Consequentialism, focuses on the total outcome. Pipelines have the potential to cause much greater harm to the environment and surrounding communities than rail. Although the risk is lower, at some point a huge spill will happen and cause great harm. This framework favours the smaller, less damaging spills from rail.
Virtue ethics focuses on professionalism, objectiveness and generally acting as a good person. It would be virtuous to choose rail over pipeline since building new pipes through communities and natural environments would undermine the professionalism of oil transport, especially since rail infrastructure is already in place for this transport. However, this ethical framework is limited in its inclusion of all the stakeholders.
Overall, it is clear that the frameworks considered point to rail being the more ethical mode of transportation, with the utilitarian framework giving the most encompassing and compromising argument.
Pipe is Right
Pipelines account for 70% of the total volume of oil transported in the USA and 93% of all oil transported in Canada . This is due to this method of transportation delivering 99.99% of oil and having the least accidents per gallon per unit distance of all methods of transportation.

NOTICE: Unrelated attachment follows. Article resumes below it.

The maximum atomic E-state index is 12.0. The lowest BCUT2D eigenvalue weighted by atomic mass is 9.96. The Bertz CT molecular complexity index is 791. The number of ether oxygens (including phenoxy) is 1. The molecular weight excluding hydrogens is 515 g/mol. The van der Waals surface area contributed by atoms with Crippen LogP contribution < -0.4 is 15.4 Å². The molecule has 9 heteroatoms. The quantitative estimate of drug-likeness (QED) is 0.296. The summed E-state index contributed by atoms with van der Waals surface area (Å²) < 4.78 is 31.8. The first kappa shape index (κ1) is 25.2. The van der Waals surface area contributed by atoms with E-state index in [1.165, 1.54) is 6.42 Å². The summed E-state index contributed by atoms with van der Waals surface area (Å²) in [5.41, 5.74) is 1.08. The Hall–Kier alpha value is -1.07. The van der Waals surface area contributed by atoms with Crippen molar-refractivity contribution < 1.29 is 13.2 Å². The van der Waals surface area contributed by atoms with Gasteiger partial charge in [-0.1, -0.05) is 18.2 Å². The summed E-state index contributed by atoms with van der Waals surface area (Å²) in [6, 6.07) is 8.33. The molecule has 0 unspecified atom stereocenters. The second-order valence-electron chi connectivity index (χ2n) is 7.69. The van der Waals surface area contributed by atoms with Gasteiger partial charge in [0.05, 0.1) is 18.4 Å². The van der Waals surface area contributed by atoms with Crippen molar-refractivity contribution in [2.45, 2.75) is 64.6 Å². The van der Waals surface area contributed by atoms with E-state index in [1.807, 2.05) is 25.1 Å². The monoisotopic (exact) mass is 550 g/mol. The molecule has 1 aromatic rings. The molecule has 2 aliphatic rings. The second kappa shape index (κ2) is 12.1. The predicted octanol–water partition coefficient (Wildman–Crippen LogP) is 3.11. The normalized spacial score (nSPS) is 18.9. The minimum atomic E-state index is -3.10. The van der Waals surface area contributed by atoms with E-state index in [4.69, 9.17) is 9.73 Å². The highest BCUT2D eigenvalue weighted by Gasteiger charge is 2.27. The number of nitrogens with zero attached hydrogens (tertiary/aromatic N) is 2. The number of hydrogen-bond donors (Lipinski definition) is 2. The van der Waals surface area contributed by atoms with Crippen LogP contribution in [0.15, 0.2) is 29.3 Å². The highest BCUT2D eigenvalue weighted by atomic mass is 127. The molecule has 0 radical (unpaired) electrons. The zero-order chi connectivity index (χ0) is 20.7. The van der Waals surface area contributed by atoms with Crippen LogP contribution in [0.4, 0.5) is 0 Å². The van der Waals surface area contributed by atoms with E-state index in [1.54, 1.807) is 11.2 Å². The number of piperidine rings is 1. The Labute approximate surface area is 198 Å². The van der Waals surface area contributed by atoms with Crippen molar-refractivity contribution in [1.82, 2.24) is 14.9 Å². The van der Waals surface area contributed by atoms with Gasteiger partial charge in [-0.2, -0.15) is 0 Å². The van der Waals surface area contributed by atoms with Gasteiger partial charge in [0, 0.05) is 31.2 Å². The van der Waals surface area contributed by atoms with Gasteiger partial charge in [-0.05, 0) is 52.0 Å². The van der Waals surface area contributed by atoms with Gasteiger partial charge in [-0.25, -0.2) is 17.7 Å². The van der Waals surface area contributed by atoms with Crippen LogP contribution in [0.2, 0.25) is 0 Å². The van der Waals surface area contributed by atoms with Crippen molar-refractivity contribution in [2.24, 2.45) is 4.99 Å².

Pipelines are more efficient due to them being tailored to the transportation of fluids rather than an adaptation of existing infrastructure as seen with rail. In addition, the greatest probability of leakage, and the least efficient mode of transportation, is the use of trucks . The use of trucks is more prominent in conjunction with railway, thus increasing the likelihood of spillage increasing the carbon footprint of the mode of transport.
When comparing rail and pipe the vast majority of rail tracks pass through towns and cities. A train loaded with highly flammable crude can essentially be described as a ‘moving bomb’. As the vast majority of rail incidents occur at facilities  we can expect accidents to more likely occur in densely populated areas. This fact realised deadly consequences in 2013 when a train in Quebec derailed and killed 43 workers. In fact, when a railway accident occurs, due to proximity of the train drivers, deaths are far more common. All this has implications for neighbouring communities who can be affected by explosions and the rail workers themselves.